In 1934, Karl Hass joined the Sicherheitsdienst, the Nazi Party's intelligence service where his ruthlessness earned him the respect of his senior officers. After the downfall of Benito Mussolini, and the occupation of Italy by the Germans, Karl Hass was sent to Rome to set up a network of radio operators and to organize saboteurs behind the invading Allied lines. While in Rome, under SS-Obersturmbannfuhrer (Lieutenant-Colonel) Herbert Kappler, Karl Hass aided in the deportation of more than 1,000 Jews to Auschwitz.
Karl Hass was also the officer who lured Princess Mafalda of Savoy, the daughter of King Victor Emanuel III of Italy, to his headquarters in Rome with claims that there was a message from her husband who was then being held in Berlin. On her arrival at the German command, Hass had the princess arrested and shipped to Germany where at Buchenwald she was executed.
Following a March 23, 1944, bomb attack in the Via Rasella by Italian resistance fighters that killed 33 German soldiers, Karl Hass with Capt. Erich Priebke and his fellow officers rounded up 335 Italian men and young boys and the next day transported them to the Ardeatine caves at the outskirts of Rome. A cold, calculating killer, Hass, Priebke, and their soldiers systematically executed every one of them with a shot in the back of the head. The Ardeatine Massacre is one of the most notorious in the Italian history of World War II.
After the War, SS-Hauptsturmfuhrer Karl Hass was captured by the Allies but rather than facing an International Military Tribunal for his war crimes, he was used by the United States Army Counter-intelligence Corps to spy on the Soviet Union. Only Herbert Kappler was ever charged with the Ardeatine cave massacre. In the early 1990s, Capt. Erich Priebke, who had helped Karl Hass with the executions, was found hiding in Argentina by an American television crew and eventually extradited to Italy to stand trial. In exchange for immunity, Karl Hass returned to Italy to testify against his fellow SS murderer. However, on the night before he was due to testify, Hass decided to remain loyal to his Nazi past and attempted to flee from his hotel room by climbing down from an outside balcony. He seriously injured himself after slipping and falling from the balcony and was taken to hospital where he ultimately gave testimony to Court officials. In the court records, Karl Hass admitted to executing two civilians but defended his actions by claiming he was only following orders.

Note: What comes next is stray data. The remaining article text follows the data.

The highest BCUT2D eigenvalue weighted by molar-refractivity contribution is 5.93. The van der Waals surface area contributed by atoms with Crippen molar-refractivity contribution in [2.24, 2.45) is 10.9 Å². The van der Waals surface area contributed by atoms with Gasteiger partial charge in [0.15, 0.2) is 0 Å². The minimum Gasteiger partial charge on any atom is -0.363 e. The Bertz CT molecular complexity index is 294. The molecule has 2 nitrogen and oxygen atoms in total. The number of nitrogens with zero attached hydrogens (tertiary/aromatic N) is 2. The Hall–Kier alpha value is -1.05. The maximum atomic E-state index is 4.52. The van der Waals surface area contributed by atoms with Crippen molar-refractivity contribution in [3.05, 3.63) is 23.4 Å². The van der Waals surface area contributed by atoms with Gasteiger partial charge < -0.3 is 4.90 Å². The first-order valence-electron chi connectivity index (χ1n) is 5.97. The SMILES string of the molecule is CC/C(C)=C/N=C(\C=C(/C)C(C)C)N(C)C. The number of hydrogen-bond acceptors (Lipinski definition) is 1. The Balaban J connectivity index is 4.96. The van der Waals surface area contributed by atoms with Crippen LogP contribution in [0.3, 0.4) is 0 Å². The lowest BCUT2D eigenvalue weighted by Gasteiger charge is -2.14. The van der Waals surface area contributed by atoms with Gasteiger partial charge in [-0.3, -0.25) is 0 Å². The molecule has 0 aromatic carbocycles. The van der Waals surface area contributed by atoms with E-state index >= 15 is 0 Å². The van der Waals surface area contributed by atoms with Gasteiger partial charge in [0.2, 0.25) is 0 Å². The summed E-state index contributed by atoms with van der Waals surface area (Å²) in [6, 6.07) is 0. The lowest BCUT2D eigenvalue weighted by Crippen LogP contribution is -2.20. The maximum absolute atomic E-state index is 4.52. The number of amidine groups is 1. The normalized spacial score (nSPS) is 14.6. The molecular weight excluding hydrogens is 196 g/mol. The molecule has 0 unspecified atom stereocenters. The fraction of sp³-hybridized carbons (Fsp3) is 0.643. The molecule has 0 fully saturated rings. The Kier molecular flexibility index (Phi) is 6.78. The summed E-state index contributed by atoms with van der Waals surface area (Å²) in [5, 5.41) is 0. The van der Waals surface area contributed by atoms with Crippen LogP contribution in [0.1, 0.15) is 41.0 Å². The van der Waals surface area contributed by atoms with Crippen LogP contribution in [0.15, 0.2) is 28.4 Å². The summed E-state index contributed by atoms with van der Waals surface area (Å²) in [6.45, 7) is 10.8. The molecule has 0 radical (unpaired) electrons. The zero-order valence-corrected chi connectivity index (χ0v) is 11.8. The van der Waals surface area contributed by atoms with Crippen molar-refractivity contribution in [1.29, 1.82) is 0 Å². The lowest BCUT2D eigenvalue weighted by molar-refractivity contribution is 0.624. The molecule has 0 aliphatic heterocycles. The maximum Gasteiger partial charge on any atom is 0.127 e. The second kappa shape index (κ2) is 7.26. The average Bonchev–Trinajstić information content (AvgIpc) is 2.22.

His attempt to flee meant that Karl Hass lost his legal immunity from prosecution and he was finally brought to justice. Tried and convicted for his heinous crimes, in 1998 he was sentenced to life in prison. But, because of his advanced age and poor health, instead of a cellblock, Hass was held under limited house arrest in a retirement villa in his favorite area of Switzerland where he had resided for a number of years after the War. Given the freedom to leave for brief periods, Karl Hass spent his last years in the splendor of the beautiful Swiss Alps not far from his daughter who visited him regularly from her home in Geneva. He died in Switzerland on April 21, 2004.